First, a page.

Very Intelligent People with ADHD Are Often Overlooked

Sometimes persons with a higher overall IQ who suffer from ADHD are at greater risk of having their impairments overlooked. At Yale, Donald Quinlan and I studied adults who sought evaluation for chronic atten-tional problems, all of whom had a tested IQ in the superior range; in terms of intelligence, they were in the top 1 to 9 percent of the general population. Despite their very high IQ scores, 42 percent of these men and women had dropped out of their postsecondary schooling at least once, not because they were not smart enough to understand the work, but because they were not able to organize, focus, and sustain their efforts to deal with academic requirements. Some eventually returned to complete their education and achieved success in business or professions; others experienced continuing frustration and failure.

Virtually all of the very bright adults in this Yale study reported that they had suffered chronic and often severe impairments of ADD syndrome that were essentially ignored or denied by their parents, teachers, and themselves for many years. One thirty-eight-year-old woman described her experiences:

I started reading sentences before I was in kindergarten and everyone in my family kept saying that I was so smart. When I was in elementary schools the teachers told my parents that I was almost a genius because I asked so many good questions and knew so much about so many things. In fifth grade they tested my IQ and put me in a special group for "gifted" students. All that changed in middle school when I wasn't keeping up with my homework. I started high school in honors-level classes, but over a couple of years they dropped me out of all of them because I often wasn't prepared. I didn't read what we were supposed to read at home and I almost never did the papers that were assigned.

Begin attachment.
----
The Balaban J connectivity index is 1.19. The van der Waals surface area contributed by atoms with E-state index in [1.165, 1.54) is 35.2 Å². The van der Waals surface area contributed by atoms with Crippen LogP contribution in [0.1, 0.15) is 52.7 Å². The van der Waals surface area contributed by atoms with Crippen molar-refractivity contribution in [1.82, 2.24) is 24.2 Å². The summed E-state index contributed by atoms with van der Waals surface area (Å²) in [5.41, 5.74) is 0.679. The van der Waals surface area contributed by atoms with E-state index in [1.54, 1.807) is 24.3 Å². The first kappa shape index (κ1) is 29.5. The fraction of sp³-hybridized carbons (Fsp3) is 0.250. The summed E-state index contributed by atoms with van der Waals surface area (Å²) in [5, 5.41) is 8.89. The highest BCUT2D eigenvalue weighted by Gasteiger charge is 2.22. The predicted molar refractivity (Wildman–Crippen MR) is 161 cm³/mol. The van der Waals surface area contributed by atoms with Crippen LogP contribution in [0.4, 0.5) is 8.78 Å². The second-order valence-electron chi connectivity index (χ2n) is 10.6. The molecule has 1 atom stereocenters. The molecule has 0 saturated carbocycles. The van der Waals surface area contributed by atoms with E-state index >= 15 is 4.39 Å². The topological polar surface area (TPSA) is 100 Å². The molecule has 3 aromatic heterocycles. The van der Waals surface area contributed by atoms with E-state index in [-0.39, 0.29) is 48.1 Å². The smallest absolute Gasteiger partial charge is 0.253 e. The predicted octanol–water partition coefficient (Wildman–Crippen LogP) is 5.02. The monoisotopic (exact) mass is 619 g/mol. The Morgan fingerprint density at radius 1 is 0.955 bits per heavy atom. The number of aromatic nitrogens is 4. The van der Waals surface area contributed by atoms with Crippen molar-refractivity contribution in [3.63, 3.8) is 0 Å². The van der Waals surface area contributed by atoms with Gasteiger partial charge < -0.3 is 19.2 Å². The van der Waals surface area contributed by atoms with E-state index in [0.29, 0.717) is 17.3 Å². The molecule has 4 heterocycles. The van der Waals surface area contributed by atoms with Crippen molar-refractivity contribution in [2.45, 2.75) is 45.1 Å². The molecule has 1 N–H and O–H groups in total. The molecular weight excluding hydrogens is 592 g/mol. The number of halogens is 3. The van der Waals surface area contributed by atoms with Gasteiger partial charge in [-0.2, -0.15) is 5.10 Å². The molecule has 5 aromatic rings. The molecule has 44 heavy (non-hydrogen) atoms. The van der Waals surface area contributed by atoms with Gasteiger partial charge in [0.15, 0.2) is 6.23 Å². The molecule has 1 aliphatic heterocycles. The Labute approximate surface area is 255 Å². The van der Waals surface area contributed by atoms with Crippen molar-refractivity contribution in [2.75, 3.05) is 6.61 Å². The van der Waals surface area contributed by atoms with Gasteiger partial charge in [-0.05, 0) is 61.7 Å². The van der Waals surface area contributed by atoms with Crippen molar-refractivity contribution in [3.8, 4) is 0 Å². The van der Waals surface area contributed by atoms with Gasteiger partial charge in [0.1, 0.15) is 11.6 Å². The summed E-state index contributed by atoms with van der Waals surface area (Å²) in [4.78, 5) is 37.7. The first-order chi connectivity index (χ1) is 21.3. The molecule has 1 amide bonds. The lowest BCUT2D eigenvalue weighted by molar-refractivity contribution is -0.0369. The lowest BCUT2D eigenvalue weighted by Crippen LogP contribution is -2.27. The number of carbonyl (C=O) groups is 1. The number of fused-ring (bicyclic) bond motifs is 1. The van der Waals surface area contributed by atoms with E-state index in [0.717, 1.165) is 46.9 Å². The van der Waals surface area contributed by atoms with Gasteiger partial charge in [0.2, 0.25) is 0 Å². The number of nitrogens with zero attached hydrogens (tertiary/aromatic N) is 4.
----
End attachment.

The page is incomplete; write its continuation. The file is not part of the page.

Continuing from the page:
All that really interested me were the school plays and athletics. The guidance counselor and teachers kept telling my parents that I could do the work, if only I really wanted to; they thought I was lazy. My parents figured I was just bored. They thought the problem was poor teachers and that it would all get better when I went to college.

I got into a really good university because my SAT scores were really high and I had great references from my art and theater teachers. When I got there, I had a great time. There were so many interesting people to hang out with and learn from. But I couldn't get myself organized to get to classes enough and to get the reading done and to write the papers. Everything was always late or just not done. That got me put on probation and eventually they kicked me out in the middle of my second year because I was failing almost everything. For me it was all really interesting, but I just couldn't get organized and do enough of the work. Only after my daughter got diagnosed with ADD did I realize that there was something wrong with me other than laziness, a problem that could get fixed. Nobody including me thought that such a smart person could have any real problem in school.

Even today many educators and clinicians do not realize that those executive functions crucial to effective performance as a student can be severely impaired even in individuals who are very bright and talented. In many schools and families, bright but disorganized and poorly performing students with ADHD are still seen as stubbornly lazy, unmotivated, or defiant. Well-intentioned but uninformed teachers and parents often pun ish these bright, extremely inconsistent students for what appears to be a lack of motivation or a refusal to do what they need to do.

Perhaps worse than punishments meted out by frustrated teachers and parents is the self-criticism experienced by these extremely bright but floundering students. Often their ambitions and expectations for themselves have been inflated by accomplishments and recognition obtained in earlier years, when less focus and self-management was required. When confronted by the intensified academic challenges of some high school honors classes or university courses, many very bright individuals with ADD syndrome get so frustrated and demoralized that they give up on their education.

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